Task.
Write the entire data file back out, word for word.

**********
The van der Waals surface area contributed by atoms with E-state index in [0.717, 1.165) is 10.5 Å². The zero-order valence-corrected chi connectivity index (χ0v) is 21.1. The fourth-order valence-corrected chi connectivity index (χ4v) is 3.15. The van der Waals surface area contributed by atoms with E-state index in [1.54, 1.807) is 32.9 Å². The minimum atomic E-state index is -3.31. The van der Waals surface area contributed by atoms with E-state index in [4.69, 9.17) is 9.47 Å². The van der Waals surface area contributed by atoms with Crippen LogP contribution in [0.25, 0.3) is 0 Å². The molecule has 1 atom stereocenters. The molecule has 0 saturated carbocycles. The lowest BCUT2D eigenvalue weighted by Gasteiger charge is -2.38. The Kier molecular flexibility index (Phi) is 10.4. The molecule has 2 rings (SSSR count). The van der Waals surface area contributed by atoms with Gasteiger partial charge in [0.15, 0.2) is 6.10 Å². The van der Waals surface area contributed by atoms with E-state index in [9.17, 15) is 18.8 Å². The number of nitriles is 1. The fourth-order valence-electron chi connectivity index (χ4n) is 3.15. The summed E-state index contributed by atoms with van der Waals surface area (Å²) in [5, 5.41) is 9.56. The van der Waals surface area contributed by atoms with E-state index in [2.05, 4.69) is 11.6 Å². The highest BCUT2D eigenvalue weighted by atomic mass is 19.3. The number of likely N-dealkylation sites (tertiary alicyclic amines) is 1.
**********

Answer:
The van der Waals surface area contributed by atoms with E-state index in [0.717, 1.165) is 10.5 Å². The zero-order valence-corrected chi connectivity index (χ0v) is 21.1. The fourth-order valence-corrected chi connectivity index (χ4v) is 3.15. The van der Waals surface area contributed by atoms with E-state index in [1.54, 1.807) is 32.9 Å². The minimum atomic E-state index is -3.31. The van der Waals surface area contributed by atoms with E-state index in [4.69, 9.17) is 9.47 Å². The van der Waals surface area contributed by atoms with Crippen LogP contribution in [0.25, 0.3) is 0 Å². The molecule has 1 atom stereocenters. The molecule has 0 saturated carbocycles. The lowest BCUT2D eigenvalue weighted by Gasteiger charge is -2.38. The Kier molecular flexibility index (Phi) is 10.4. The molecule has 2 rings (SSSR count). The van der Waals surface area contributed by atoms with Gasteiger partial charge in [0.15, 0.2) is 6.10 Å². The van der Waals surface area contributed by atoms with E-state index in [9.17, 15) is 18.8 Å². The number of nitriles is 1. The fourth-order valence-electron chi connectivity index (χ4n) is 3.15. The summed E-state index contributed by atoms with van der Waals surface area (Å²) in [5, 5.41) is 9.56. The van der Waals surface area contributed by atoms with E-state index in [2.05, 4.69) is 11.6 Å². The highest BCUT2D eigenvalue weighted by atomic mass is 19.3. The number of likely N-dealkylation sites (tertiary alicyclic amines) is 1.